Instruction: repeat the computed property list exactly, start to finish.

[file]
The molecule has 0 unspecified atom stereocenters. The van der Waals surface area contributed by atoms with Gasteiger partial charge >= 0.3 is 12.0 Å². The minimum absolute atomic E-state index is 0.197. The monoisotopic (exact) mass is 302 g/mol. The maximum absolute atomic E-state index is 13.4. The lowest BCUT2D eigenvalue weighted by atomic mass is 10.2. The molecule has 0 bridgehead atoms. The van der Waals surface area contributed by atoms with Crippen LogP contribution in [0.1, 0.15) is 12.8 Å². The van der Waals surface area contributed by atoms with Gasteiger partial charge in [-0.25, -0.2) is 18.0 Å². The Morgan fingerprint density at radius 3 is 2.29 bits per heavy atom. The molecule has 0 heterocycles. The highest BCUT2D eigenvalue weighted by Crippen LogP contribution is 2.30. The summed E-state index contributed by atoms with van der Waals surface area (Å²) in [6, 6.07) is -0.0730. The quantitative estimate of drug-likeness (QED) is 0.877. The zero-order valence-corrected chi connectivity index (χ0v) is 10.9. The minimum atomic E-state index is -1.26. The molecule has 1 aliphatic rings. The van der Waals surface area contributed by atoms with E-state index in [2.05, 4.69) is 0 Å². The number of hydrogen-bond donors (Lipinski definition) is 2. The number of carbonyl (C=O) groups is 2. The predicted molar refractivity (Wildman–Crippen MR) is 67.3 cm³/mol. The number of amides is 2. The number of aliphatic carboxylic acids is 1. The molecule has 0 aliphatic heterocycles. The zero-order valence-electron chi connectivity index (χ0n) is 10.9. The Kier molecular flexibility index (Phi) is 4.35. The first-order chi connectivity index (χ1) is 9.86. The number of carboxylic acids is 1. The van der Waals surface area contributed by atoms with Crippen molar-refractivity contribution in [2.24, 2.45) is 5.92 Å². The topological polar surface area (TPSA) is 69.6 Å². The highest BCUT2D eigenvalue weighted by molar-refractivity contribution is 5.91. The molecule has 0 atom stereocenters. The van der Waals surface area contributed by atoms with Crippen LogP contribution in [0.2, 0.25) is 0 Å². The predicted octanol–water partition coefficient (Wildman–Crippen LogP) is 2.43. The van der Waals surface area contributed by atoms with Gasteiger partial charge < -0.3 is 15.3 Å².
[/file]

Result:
The molecule has 0 unspecified atom stereocenters. The van der Waals surface area contributed by atoms with Gasteiger partial charge >= 0.3 is 12.0 Å². The minimum absolute atomic E-state index is 0.197. The monoisotopic (exact) mass is 302 g/mol. The maximum absolute atomic E-state index is 13.4. The lowest BCUT2D eigenvalue weighted by atomic mass is 10.2. The molecule has 0 bridgehead atoms. The van der Waals surface area contributed by atoms with Crippen LogP contribution in [0.1, 0.15) is 12.8 Å². The van der Waals surface area contributed by atoms with Gasteiger partial charge in [-0.25, -0.2) is 18.0 Å². The Morgan fingerprint density at radius 3 is 2.29 bits per heavy atom. The molecule has 0 heterocycles. The highest BCUT2D eigenvalue weighted by Crippen LogP contribution is 2.30. The summed E-state index contributed by atoms with van der Waals surface area (Å²) in [6, 6.07) is -0.0730. The quantitative estimate of drug-likeness (QED) is 0.877. The zero-order valence-corrected chi connectivity index (χ0v) is 10.9. The minimum atomic E-state index is -1.26. The molecule has 1 aliphatic rings. The van der Waals surface area contributed by atoms with E-state index in [2.05, 4.69) is 0 Å². The number of hydrogen-bond donors (Lipinski definition) is 2. The number of carbonyl (C=O) groups is 2. The predicted molar refractivity (Wildman–Crippen MR) is 67.3 cm³/mol. The number of amides is 2. The number of aliphatic carboxylic acids is 1. The molecule has 0 aliphatic heterocycles. The zero-order valence-electron chi connectivity index (χ0n) is 10.9. The Kier molecular flexibility index (Phi) is 4.35. The first-order chi connectivity index (χ1) is 9.86. The number of carboxylic acids is 1. The van der Waals surface area contributed by atoms with Crippen molar-refractivity contribution in [2.24, 2.45) is 5.92 Å². The topological polar surface area (TPSA) is 69.6 Å². The highest BCUT2D eigenvalue weighted by molar-refractivity contribution is 5.91. The molecule has 0 atom stereocenters. The van der Waals surface area contributed by atoms with Crippen LogP contribution in [0.2, 0.25) is 0 Å². The predicted octanol–water partition coefficient (Wildman–Crippen LogP) is 2.43. The van der Waals surface area contributed by atoms with Gasteiger partial charge < -0.3 is 15.3 Å².